NGOs Post Online Games to Show Palestinian Plight

Two short, interactive games claim to give visitors a sense of the Palestinian travails in the face of Israeli bureaucracy.

Human rights organizations are hoping to rouse Israelis out of what they see as apathy toward the Palestinian plight by posting interactive Flash computer games on their Websites.

Palestinians at the Gaza border fence, June 2, 2010

Two short, interactive games - one offered jointly by Bimkom, an NGO that focuses on building and planning rights, and the Association for Civil Rights in Israel; and the other by Gisha, an organization that champions Palestinian freedom of movement - claim to give visitors a sense of the Palestinian travails in the face of Israeli bureaucracy.

The game on the Gisha site, which is called "Safe Passage," focuses on what it describes as Israel's policy of severing the West Bank from the Gaza Strip. It includes a Flash presentation that details the hassles ordinary Palestinians face in selling their wares or traveling between the West Bank and Gaza.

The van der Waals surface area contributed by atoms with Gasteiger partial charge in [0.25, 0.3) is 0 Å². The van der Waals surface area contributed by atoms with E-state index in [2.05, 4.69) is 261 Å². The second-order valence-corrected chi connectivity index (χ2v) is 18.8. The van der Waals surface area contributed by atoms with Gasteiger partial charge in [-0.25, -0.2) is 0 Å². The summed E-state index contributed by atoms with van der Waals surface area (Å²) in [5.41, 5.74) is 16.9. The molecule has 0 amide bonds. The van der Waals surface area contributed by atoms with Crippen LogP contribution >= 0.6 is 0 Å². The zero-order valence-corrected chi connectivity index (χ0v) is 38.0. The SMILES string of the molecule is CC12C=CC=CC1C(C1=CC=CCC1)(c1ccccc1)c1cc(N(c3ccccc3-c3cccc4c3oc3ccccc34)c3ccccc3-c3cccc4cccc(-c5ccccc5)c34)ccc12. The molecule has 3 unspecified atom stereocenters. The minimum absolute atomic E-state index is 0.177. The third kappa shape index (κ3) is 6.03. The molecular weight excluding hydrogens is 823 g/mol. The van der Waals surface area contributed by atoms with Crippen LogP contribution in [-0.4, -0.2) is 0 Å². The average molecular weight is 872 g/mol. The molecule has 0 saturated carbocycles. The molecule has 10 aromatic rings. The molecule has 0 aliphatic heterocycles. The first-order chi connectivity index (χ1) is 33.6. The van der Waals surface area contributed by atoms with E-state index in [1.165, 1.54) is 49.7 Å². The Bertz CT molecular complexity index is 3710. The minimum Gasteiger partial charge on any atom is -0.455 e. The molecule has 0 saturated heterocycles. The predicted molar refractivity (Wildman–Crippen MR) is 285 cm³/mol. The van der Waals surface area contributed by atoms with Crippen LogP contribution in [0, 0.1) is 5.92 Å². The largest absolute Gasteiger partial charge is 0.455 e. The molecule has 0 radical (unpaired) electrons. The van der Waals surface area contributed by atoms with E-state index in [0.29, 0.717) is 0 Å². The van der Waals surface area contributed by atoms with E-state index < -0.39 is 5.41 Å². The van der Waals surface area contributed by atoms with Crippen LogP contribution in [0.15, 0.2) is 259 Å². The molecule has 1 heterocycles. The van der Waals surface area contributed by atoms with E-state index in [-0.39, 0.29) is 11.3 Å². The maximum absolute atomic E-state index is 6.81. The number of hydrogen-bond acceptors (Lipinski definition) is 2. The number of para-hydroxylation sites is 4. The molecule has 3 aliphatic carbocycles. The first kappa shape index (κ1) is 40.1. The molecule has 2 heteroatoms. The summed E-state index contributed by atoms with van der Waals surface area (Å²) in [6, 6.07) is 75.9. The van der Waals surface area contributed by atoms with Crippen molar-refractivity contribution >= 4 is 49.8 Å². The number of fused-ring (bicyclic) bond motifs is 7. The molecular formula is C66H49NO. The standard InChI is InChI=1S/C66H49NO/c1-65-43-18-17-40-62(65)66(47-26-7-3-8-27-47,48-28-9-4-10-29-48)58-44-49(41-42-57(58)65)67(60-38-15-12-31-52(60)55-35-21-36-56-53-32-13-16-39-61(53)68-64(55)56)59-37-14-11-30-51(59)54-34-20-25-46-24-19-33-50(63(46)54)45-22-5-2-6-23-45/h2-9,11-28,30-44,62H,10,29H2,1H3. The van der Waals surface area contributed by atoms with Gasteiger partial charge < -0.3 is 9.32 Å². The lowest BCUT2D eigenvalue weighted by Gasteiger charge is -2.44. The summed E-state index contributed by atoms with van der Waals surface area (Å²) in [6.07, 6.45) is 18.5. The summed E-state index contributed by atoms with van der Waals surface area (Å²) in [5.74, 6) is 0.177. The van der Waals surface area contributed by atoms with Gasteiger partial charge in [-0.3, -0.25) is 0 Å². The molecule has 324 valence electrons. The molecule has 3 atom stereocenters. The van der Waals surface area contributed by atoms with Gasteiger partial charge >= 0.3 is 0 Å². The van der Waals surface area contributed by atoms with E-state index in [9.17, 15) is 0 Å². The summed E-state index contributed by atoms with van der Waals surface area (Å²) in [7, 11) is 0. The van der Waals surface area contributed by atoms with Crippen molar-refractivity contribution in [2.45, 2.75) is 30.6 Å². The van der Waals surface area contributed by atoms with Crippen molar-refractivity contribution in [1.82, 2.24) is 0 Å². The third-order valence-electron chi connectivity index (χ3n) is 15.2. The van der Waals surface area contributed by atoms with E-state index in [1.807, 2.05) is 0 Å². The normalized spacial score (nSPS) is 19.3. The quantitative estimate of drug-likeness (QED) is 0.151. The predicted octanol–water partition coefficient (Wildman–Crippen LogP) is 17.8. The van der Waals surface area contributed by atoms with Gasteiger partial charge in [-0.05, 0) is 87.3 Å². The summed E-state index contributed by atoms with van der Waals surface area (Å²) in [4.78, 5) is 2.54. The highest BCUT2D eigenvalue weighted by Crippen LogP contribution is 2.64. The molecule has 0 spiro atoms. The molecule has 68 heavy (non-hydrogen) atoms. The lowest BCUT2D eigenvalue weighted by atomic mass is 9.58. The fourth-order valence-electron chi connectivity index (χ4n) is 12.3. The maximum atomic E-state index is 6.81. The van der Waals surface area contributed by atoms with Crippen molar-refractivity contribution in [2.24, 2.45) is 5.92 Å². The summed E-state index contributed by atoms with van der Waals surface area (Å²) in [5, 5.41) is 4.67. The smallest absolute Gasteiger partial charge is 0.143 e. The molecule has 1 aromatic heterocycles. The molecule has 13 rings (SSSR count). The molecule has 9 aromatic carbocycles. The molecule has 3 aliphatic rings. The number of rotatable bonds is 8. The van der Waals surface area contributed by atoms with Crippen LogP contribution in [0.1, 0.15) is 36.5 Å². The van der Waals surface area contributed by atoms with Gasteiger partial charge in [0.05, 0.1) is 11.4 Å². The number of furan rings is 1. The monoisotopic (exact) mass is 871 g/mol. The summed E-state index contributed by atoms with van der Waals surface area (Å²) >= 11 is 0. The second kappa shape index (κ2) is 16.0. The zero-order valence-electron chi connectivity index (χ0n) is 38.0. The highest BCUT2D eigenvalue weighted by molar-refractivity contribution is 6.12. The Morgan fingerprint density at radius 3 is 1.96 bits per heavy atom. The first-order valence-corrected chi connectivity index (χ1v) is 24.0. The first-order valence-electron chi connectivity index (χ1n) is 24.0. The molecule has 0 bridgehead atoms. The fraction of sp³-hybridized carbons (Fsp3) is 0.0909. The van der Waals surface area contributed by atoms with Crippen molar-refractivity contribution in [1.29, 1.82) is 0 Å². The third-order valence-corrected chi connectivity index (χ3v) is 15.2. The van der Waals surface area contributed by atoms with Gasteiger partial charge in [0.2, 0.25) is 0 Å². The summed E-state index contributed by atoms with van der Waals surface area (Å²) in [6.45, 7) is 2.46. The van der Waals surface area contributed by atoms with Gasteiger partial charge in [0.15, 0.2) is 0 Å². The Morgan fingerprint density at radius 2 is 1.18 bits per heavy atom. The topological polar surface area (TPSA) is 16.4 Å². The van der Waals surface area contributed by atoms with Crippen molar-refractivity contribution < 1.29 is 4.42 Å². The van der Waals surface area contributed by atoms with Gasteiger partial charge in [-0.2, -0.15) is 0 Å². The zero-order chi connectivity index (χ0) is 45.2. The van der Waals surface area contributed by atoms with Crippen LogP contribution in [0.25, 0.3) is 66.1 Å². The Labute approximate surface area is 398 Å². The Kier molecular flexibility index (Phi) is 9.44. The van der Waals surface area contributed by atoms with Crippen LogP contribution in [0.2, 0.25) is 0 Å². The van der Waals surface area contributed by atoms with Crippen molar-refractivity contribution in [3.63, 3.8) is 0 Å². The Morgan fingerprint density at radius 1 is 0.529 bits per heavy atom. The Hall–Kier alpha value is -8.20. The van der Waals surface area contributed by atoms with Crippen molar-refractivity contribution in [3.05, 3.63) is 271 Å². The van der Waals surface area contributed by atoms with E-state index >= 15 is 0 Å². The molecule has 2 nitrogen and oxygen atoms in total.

Users can choose between three characters - a female Gazan who wishes to study at a West Bank university, a Gaza-based ice cream manufacturer who cannot sell in the West Bank, and a Palestinian who relocated to Qalqilyah only to be arrested by Israeli authorities and sent back to Gaza.

The other game, posted by Bimkom and ACRI, allows the player to help residents of a Palestinian village construct new homes in order to keep up with the natural population growth. While settler construction is given automatic approval, the Palestinians are repeatedly denied in their attempts to obtain the necessary permits.

Bimkom and ACRI aim to use the game as an avenue to promote their "Action a Day" initiative, which is aimed to ensure Palestinian rights in the territories.

"The residents of the village of A-Tawana are trying to gain access to running water and they are trying to exercise their right to build homes on privately owned land," the ACRI Website said. "But there is no running water, and there is no chance of building homes without obtaining a permit."